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Giants pitcher Barry Zito's a real trooper for World Series champs

Once branded a $126-million bust, Barry Zito reinvented himself to become a winner again despite diminished velocity. His work for veterans earns plaudits too.

April 27, 2013|By Bill Shaikin
  • Giants starter Barry Zito works against the San Diego Padres during a game last Sunday in San Francisco.
Giants starter Barry Zito works against the San Diego Padres during a game… (Susan Tripp Pollard / McClatchy-Tribune )

There is a discolored mess on the brick wall behind center field at AT&T Park. The mess is what was left behind when a plaque honoring Barry Bonds and his all-time home run record mysteriously vanished.

The San Francisco Giants say they'll put up a new one. We could not help thinking back to the winter of 2006-07, with Bonds on the verge of setting the record. The Giants signed Barry Zito — for the most money ever given to a pitcher at that time — and declared the face of the team henceforth would be the smiling Zito, not the scowling Bonds.

Never happened. In 2007, Bonds commanded all the attention; the Giants did not invite him back. In 2008, and again in 2009, Tim Lincecum won the Cy Young Award. In 2010, Buster Posey showed up, and the Giants won the World Series. In 2012, they won again.

But the Zito script, the one in which he was a colossal bust and portrayed the Giants as stuck waiting for his contract to run out, needs a rewrite. The Giants owe Zito nothing beyond this year, but all they are waiting for now is his next start.

That is scheduled Friday, against the Dodgers at AT&T Park. He has thrown 21 scoreless innings there this season — three games started, seven shutout innings each time.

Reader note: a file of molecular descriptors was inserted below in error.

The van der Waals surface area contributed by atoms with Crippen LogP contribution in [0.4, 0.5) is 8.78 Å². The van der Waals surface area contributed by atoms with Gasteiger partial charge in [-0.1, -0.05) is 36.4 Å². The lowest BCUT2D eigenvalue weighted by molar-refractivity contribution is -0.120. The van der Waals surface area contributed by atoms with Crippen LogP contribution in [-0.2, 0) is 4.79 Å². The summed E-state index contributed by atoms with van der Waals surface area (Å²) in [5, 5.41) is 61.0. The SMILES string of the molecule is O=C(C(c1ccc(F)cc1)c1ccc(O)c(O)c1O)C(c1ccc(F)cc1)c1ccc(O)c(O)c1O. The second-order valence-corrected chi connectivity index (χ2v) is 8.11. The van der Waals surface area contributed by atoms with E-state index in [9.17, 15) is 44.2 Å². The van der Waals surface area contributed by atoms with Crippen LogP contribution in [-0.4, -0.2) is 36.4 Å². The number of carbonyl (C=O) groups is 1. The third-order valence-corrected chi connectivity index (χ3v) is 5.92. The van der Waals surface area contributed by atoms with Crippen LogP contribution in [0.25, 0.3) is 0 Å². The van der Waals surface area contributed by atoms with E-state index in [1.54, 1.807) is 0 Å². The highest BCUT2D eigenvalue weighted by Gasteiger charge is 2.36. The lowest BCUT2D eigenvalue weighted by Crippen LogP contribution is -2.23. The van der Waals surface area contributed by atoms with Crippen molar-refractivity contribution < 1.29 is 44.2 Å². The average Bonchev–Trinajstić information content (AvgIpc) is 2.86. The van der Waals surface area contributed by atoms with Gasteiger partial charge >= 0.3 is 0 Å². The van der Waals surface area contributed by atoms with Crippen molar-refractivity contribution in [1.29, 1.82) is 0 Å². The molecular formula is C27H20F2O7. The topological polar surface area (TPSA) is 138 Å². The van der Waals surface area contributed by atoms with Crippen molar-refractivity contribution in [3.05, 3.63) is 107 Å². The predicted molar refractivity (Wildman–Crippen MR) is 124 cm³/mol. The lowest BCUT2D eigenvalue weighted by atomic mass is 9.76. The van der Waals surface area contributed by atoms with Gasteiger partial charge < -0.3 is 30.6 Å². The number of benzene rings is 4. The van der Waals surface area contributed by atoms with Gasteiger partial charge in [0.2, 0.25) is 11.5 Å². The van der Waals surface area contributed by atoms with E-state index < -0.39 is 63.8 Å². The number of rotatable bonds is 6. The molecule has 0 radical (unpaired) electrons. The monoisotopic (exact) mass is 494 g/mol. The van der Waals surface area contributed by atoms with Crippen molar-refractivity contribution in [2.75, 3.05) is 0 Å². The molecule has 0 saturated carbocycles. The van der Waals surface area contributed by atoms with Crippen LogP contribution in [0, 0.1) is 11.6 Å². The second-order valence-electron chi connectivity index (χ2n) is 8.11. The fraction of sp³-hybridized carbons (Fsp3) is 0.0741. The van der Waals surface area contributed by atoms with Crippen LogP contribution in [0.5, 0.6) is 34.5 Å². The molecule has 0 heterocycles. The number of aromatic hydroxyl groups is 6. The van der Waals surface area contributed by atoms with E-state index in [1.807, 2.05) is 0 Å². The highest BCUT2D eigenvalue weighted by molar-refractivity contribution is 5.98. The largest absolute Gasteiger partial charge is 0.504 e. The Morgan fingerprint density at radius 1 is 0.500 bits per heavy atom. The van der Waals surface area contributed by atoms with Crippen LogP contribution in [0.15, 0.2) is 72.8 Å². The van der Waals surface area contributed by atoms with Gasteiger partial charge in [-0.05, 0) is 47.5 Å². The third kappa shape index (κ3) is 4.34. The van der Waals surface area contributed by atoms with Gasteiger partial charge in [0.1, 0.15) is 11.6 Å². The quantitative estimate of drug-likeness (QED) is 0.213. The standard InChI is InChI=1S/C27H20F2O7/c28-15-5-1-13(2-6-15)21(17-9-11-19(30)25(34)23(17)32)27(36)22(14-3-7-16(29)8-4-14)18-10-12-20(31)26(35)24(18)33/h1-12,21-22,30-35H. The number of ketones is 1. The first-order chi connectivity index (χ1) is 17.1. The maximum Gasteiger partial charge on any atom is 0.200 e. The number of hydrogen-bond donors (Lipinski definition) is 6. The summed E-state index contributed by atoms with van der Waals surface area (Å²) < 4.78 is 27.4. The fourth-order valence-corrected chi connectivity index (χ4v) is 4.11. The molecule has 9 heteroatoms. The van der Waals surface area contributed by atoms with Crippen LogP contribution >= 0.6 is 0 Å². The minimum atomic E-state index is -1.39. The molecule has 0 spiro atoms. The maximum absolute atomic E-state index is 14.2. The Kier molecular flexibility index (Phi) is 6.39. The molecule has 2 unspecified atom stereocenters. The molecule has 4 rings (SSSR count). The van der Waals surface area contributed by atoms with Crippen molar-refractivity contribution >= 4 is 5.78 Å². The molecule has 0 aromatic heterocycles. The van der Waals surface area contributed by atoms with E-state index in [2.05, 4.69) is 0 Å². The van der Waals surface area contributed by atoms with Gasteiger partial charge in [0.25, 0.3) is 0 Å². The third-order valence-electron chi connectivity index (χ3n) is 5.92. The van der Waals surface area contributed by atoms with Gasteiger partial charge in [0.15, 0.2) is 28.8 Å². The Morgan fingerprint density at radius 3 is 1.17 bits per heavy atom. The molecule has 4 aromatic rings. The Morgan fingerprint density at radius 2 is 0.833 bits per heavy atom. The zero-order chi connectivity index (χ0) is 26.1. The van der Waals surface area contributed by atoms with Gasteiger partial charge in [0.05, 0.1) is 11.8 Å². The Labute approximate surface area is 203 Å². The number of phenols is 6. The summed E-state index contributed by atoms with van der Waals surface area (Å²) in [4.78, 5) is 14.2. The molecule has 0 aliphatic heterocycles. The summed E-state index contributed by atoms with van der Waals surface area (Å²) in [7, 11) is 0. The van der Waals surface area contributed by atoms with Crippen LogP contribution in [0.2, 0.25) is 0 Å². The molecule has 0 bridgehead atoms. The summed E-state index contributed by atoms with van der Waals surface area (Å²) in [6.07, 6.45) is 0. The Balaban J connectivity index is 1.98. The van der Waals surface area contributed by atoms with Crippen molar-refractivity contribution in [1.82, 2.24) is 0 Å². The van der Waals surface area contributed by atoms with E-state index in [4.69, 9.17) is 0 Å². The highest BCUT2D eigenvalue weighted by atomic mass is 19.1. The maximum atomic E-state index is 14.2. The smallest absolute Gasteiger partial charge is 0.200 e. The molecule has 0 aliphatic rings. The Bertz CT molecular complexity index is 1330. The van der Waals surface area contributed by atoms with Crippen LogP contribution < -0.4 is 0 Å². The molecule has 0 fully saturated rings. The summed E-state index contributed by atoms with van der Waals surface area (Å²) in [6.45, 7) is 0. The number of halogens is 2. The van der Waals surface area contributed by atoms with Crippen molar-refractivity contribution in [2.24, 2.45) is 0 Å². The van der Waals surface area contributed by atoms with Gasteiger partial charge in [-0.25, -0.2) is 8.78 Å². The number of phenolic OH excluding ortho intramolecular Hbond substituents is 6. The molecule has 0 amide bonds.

The last Giants pitcher to have three such outings — home, away or both — so soon into the season? Hall of Famer Carl Hubbell, in 1933.

There is nothing simple about Zito, whose interests beyond baseball range from fashion and music to religion and philanthropy. To explain Zito's baseball rebirth by saying he learned how to pitch with a lesser fastball would be too simple.

"Putting it into a 100,000-word book would be too simple," said Zito, 3-1 with a 3.29 earned-run average after getting no decision against the Padres on Saturday night in San Diego. "You can't really explain the experiences we have in life through a sentence, or through a whole book."

Zito once had the experience of hearing an Iraq War veteran say how she went to the grocery store, dressed in fatigues, only to get dressed down as "despicable" by a shopper opposed to the war. There had to be a way for baseball to support the veterans, he thought.

In 2005, Zito launched "Strikeouts for Troops," enlisting major leaguers in providing financial and logistical support for injured military personnel returning home. Zito visited Friday with Nick Kimmel, who stepped on a bomb in Afghanistan and lost the lower half of both legs and one arm. Zito invited Kimmel to spring training last year and accompanied him as he threw out a first pitch in the World Series last fall.